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FTSE 100 drops below 7,000 as bond yields spike

FTSE 100 drops below 7,000

After an initially positive start, markets in Europe have pulled back from their intraday highs, with the FTSE 100 slipping below 7,000, to a six-week low.

Europe

It’s not completely clear what appears to have triggered the change of sentiment, however a bond market selloff hasn’t helped, which has sent UK five-year gilt yields to their highest levels since March 2020, and 10-year yields to a four-month high. It could be the recent headlines around new fiscal rules from the chancellor of the exchequer is exerting upward pressure on short term UK borrowing costs.

German bund yields have also pushed higher to their highest levels in two months. The weakness in the DAX could also be as a consequence of a rebalancing of the index to forty companies on Monday next week, with the index looking set to close at its lowest level in two months.

While we’ve seen an afternoon sell off, with basic resources and industrials getting hit the hardest, some sectors have managed to outperform with the travel and leisure sector leading the gainers. Airlines have seen further gains today on hopes that the UK government is set to simplify the classifications on the travel restriction list to a binary choice between green and red, halving the red list in the process, and opening up a whole range of new countries that will be open to overseas travel. IAG has seen another positive day, posting its best percentage 2-day gain since July. easyJet TUI, Jet2 have also jumped on the bandwagon.

Rolls-Royce is also up for the second day in a row, on a combination of optimism over the recent AUKUS submarine deal, and that it will reap the benefit of a relaxation of air travel restrictions, as engine flying hours go up. UK banks are also outperforming as yields rise with HSBC leading the way.

Continued falls in iron ore prices, which has seen them drop below $100 a ton, and to their lowest levels this year has served to undermine the basic resource sector, with the likes of Anglo American, Rio Tinto and BHP all down sharply as Chinese steel production volumes fell to a 17-month low in August. The crackdown on the real estate sector isn’t helping demand either.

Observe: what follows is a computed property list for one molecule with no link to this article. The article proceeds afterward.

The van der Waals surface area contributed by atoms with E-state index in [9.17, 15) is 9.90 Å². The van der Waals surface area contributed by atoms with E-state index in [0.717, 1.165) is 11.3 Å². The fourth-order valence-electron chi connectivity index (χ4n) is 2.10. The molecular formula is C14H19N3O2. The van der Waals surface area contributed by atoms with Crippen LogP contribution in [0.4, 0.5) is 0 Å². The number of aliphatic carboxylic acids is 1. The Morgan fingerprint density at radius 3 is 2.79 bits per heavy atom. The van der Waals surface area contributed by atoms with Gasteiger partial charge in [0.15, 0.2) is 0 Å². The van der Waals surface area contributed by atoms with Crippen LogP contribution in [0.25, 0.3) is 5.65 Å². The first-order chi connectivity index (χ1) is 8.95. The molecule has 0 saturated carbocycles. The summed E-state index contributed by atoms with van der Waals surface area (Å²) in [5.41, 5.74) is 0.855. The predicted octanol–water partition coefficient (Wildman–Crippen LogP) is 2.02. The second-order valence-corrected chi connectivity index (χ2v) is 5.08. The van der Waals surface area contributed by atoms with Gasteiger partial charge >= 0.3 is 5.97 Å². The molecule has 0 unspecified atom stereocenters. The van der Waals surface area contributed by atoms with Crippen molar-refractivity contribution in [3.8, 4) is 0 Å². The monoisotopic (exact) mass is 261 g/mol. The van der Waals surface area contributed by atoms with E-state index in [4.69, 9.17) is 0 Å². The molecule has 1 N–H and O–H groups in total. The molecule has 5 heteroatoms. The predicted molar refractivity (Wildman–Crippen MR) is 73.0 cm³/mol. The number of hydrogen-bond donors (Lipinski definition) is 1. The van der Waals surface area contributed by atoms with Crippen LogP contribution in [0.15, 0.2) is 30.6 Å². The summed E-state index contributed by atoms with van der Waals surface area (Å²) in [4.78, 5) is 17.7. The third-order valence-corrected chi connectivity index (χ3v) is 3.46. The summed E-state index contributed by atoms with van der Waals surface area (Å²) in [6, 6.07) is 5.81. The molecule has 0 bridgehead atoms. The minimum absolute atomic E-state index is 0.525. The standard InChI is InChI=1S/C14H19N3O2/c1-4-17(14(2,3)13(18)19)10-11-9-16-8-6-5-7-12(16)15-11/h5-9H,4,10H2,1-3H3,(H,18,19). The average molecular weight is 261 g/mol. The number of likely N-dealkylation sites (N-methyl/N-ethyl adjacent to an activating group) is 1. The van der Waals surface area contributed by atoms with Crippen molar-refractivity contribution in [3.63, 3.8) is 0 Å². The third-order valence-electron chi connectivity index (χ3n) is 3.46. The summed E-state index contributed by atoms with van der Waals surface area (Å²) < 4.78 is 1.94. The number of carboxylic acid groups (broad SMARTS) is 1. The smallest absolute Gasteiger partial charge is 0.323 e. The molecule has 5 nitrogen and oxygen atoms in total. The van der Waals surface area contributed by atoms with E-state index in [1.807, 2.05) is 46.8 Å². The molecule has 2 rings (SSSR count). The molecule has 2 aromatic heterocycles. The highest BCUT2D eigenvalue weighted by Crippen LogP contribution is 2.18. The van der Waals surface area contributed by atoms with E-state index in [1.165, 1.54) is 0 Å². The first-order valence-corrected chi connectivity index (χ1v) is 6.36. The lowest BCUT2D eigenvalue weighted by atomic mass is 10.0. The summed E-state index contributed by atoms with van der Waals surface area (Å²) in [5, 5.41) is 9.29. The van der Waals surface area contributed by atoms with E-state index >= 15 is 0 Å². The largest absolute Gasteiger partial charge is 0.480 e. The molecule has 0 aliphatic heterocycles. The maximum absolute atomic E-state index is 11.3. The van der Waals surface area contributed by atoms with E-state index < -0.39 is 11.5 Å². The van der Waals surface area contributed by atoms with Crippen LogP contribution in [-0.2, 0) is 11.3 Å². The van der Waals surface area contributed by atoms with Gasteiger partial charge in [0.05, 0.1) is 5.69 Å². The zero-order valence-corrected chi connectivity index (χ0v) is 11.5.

US

It’s been a lacklustre open for US markets, with stocks leaking lower as US 10-year yields hit their highest levels in two months ahead of next week's Fed meeting. The latest University of Michigan Sentiment survey for September saw a slight improvement in August, however it was below expectations, with the overall tone being somewhat negative, over concerns about the delta variant, rising prices and slower economic activity.

As in Europe, travel and leisure stocks are outperforming with Carnival, Norwegian and Royal Caribbean, all doing well along with Expedia Group. Manchester United shares have dropped sharply after reporting a loss of £33.7m for Q4. Revenues were better, helped in part by the fact that supporters are back in stadiums with revenues up 15% to £94m.

Invesco, having only just completed its merger with Oppenheimer, is now said to be in talks to merge with State Street’s asset management division, with its shares up about 5%. Basic resources company Freeport McMorran is among the worst performers.

FX

The pound is slightly softer on the week after today’s weak August retail sales numbers, which showed a decline of -0.9%. coming on top of a revised -2.8% decline in July. The numbers have raised the inevitable questions about the demise of the UK consumer, however what the numbers don’t show is that credit card spending in August surged with spending at restaurants, cinemas and outdoor events showing a big rise. This sort of retail activity tends to show up in the index of services part of GDP, and not in retail sales, so while recent consumer activity looks lacklustre, it doesn’t always reflect what is going on when looking at consumer spending patterns.

The rise in yields has pushed the US dollar to its highest level this month, ahead of next week’s Federal Reserve rate meeting.

Commodities

Gold prices have slid back for the second week in succession, as rising US treasury yields and a stronger US dollar push it to levels last seen when it flashed crashed just over a month ago.

Crude oil prices have slipped back today, but are still on course for their fourth successive weekly gain as some of the heat of the recent rally gets tempered by a stronger US dollar. The gradual return of US production after the recent storms is taking some of the froth off prices, and while it may take a little longer to restart production, more supply should eventually return.

The slide in iron ore prices to below $100 a ton has continued today, although on the flip side of that nickel prices are near seven-year highs, while copper prices are flat.


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